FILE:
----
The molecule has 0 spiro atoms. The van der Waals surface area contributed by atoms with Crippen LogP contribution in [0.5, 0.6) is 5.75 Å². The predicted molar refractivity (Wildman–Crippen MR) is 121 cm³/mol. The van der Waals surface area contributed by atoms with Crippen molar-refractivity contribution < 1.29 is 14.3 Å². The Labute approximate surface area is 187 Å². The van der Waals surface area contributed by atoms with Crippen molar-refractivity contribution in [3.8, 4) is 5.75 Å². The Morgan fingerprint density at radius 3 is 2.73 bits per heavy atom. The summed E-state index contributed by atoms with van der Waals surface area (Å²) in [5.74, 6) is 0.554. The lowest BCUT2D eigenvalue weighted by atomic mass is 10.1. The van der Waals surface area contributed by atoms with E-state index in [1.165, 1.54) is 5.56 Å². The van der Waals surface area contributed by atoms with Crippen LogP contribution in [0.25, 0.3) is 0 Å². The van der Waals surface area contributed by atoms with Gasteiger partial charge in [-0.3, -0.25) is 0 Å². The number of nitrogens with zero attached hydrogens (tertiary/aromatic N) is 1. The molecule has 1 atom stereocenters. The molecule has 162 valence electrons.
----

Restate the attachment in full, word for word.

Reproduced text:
The molecule has 0 spiro atoms. The van der Waals surface area contributed by atoms with Crippen LogP contribution in [0.5, 0.6) is 5.75 Å². The predicted molar refractivity (Wildman–Crippen MR) is 121 cm³/mol. The van der Waals surface area contributed by atoms with Crippen molar-refractivity contribution < 1.29 is 14.3 Å². The Labute approximate surface area is 187 Å². The van der Waals surface area contributed by atoms with Crippen molar-refractivity contribution in [3.8, 4) is 5.75 Å². The Morgan fingerprint density at radius 3 is 2.73 bits per heavy atom. The summed E-state index contributed by atoms with van der Waals surface area (Å²) in [5.74, 6) is 0.554. The lowest BCUT2D eigenvalue weighted by atomic mass is 10.1. The van der Waals surface area contributed by atoms with E-state index in [1.165, 1.54) is 5.56 Å². The van der Waals surface area contributed by atoms with Crippen LogP contribution in [0.25, 0.3) is 0 Å². The van der Waals surface area contributed by atoms with Gasteiger partial charge in [-0.3, -0.25) is 0 Å². The number of nitrogens with zero attached hydrogens (tertiary/aromatic N) is 1. The molecule has 1 atom stereocenters. The molecule has 162 valence electrons.